Middle East studies in the News
Columbia University Professor Rashid Khalidi's Double Standard on Grammar for Jews
by Jonathan Schwartz
According to a paper published this month in the Middle East Quarterly, Columbia University Professor Rashid Khalidi thinks different rules of grammar should apply to the Jews than to all the other nations. That's right , grammar.
We know that in Khalidi's opinion the Palestians and everybody else gets a state of their own, except the Jews.
But – grammar? Surely the Jews are as entitled as other peoples to use definite articles. Here's the passage.
Khalidi is also guilty of inconsistent methodology in applying rules of grammar. He often uses "a people" in the ordinary manner, as a near-synonym for nation, writing: "The Palestinians are a people with national rights." Or: "This remarkable book recounts how the Palestinians came to be constituted as a people." He justified the terrorism of the second intifada by arguing that the "violence, which has broken out, has been the natural result of a people desiring its independence" Khalidi misunderstands the phrase "a people" only when discussing the phrase "land without a people."
Khalidi does this in order to claim that those disingenuous early Zionists falsely claimed that Palestine was "empty."
Rashid Khalidi… writes that, "In the early days of the Zionist movement, many of its European supporters—and others—believed that Palestine was empty and sparsely cultivated. This view was widely propagated by some of the movement's leading thinkers and writers, such as Theodore Herzl, Chaim Nachman Bialik, and Max Mandelstamm, with Herzl never even mentioning the Arabs in his famous work, The Jewish State. It was summed up in the widely-propagated Zionist slogan, ‘A land without a people for a people without a land.'"
Khalidi's statement is factually wrong. Rather than check Der Judenstaat, he refers to an academic work that was inaccurate. Herzl mentions the resident population of Palestine, albeit in the context of discussing possible locations for his projected Jewish state. He was prescient in his analysis of the political impact that the inhabitants were likely to have on the Zionist project. Immigration, he explained, "continues till the inevitable moment when the native population feels itself threatened and forces the government to stop a further influx of Jews. Immigration is consequently futile unless we have the sovereign right to continue such immigration." To say that Herzl at the time he wrote Der Judenstaat had little interest in the existing population beyond assessing their probable impact on Zionism is fair. To state that he "never even mentioned" the Arabs of Palestine is untrue. Nor did the phrase "land without a people" ever appear in Herzl's books, letters, or diary.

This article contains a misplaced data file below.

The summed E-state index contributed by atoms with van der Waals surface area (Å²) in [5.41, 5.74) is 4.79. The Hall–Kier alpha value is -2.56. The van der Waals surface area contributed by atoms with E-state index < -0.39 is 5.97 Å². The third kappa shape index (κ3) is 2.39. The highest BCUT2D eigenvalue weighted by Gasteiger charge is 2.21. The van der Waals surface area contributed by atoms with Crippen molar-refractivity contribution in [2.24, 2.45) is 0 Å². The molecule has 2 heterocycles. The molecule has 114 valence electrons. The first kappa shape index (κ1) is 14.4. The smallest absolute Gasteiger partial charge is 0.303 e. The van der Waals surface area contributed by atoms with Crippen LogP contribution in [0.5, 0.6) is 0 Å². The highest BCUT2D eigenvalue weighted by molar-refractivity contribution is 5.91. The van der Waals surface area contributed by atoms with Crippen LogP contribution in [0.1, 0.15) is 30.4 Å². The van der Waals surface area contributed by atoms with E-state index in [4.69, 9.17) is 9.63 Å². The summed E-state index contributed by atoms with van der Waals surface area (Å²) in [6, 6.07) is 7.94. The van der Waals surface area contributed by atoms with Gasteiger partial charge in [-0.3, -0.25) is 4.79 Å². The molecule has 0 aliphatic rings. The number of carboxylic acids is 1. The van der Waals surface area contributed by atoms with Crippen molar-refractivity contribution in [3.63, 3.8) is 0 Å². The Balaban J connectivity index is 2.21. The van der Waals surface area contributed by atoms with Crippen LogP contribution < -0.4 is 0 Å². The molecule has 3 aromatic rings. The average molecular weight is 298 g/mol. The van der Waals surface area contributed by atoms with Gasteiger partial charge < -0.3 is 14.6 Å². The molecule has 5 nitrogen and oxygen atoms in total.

There is more. It turns out that the phrase "A land without a people for a people without a land" was not a Zionist slogan after all. Just another "fact" invented by Edward Said and the PLO.
 Rashid Khalidi, "Observations on the Right of Return," Journal of Palestine Studies, Winter 1992, p. 30.
 Rashid Khalidi, jacket blurb for Baruch Kimmerling and Joel S. Migdal, The Palestinian People: A History ( Cambridge : Harvard University Press, 2003).
 Rashid Khalidi, "To End the Bloodshed," Christian Century, Nov. 22-29, 2000, p. 1206.
 Khalidi, Palestinian Identity, p. 101.
 Khalidi, Palestinian Identity, p. 101.
 Khalidi relies on Anita Shapira, Land and Power: The Zionist Recourse to Force, 1881-1948 (New York: Oxford University Press, 1992), p. 41.
 Theodore Herzl, The Jewish State, Sylvie d'Avigdor, trans. (London: Nutt, 1896); idem, The Jewish State, Sylvie d'Avigdor, trans. (New York: Dover, 1988), p. 95.
 Garfinkle, "On the Origin, Meaning, Use and Abuse of a Phrase," p. 539.Note: Articles listed under "Middle East studies in the News" provide information on current developments concerning Middle East studies on North American campuses. These reports do not necessarily reflect the views of Campus Watch and do not necessarily correspond to Campus Watch's critique.
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